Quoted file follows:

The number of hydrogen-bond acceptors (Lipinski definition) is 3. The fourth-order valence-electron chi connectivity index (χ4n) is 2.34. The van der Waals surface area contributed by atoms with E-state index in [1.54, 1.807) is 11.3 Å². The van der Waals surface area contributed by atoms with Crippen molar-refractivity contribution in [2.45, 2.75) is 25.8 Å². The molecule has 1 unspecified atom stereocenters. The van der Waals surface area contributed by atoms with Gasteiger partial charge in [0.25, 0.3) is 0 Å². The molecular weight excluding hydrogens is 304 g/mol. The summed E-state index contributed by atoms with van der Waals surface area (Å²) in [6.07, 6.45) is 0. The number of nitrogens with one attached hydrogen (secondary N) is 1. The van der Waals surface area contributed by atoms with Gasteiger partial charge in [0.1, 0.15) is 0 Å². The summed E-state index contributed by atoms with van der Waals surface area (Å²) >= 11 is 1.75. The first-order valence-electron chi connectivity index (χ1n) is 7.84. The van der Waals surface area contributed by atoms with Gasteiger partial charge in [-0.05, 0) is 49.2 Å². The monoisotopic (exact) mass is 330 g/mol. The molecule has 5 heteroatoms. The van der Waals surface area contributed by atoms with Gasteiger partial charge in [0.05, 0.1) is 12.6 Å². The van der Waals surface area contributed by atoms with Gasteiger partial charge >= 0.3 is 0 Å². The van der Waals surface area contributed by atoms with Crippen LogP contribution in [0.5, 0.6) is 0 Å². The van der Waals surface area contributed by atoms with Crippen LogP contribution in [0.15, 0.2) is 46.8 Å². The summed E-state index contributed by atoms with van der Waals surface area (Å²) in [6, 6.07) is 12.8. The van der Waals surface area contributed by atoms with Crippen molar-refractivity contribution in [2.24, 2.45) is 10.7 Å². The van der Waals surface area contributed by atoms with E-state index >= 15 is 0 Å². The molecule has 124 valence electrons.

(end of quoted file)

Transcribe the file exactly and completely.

The number of hydrogen-bond acceptors (Lipinski definition) is 3. The fourth-order valence-electron chi connectivity index (χ4n) is 2.34. The van der Waals surface area contributed by atoms with E-state index in [1.54, 1.807) is 11.3 Å². The van der Waals surface area contributed by atoms with Crippen molar-refractivity contribution in [2.45, 2.75) is 25.8 Å². The molecule has 1 unspecified atom stereocenters. The van der Waals surface area contributed by atoms with Gasteiger partial charge in [0.25, 0.3) is 0 Å². The molecular weight excluding hydrogens is 304 g/mol. The summed E-state index contributed by atoms with van der Waals surface area (Å²) in [6.07, 6.45) is 0. The number of nitrogens with one attached hydrogen (secondary N) is 1. The van der Waals surface area contributed by atoms with Gasteiger partial charge in [0.1, 0.15) is 0 Å². The summed E-state index contributed by atoms with van der Waals surface area (Å²) >= 11 is 1.75. The first-order valence-electron chi connectivity index (χ1n) is 7.84. The van der Waals surface area contributed by atoms with Gasteiger partial charge in [-0.05, 0) is 49.2 Å². The monoisotopic (exact) mass is 330 g/mol. The molecule has 5 heteroatoms. The van der Waals surface area contributed by atoms with Gasteiger partial charge in [0.05, 0.1) is 12.6 Å². The van der Waals surface area contributed by atoms with Gasteiger partial charge >= 0.3 is 0 Å². The van der Waals surface area contributed by atoms with Crippen LogP contribution in [0.5, 0.6) is 0 Å². The van der Waals surface area contributed by atoms with Crippen LogP contribution in [0.15, 0.2) is 46.8 Å². The summed E-state index contributed by atoms with van der Waals surface area (Å²) in [6, 6.07) is 12.8. The van der Waals surface area contributed by atoms with Crippen molar-refractivity contribution in [2.24, 2.45) is 10.7 Å². The van der Waals surface area contributed by atoms with E-state index >= 15 is 0 Å². The molecule has 124 valence electrons.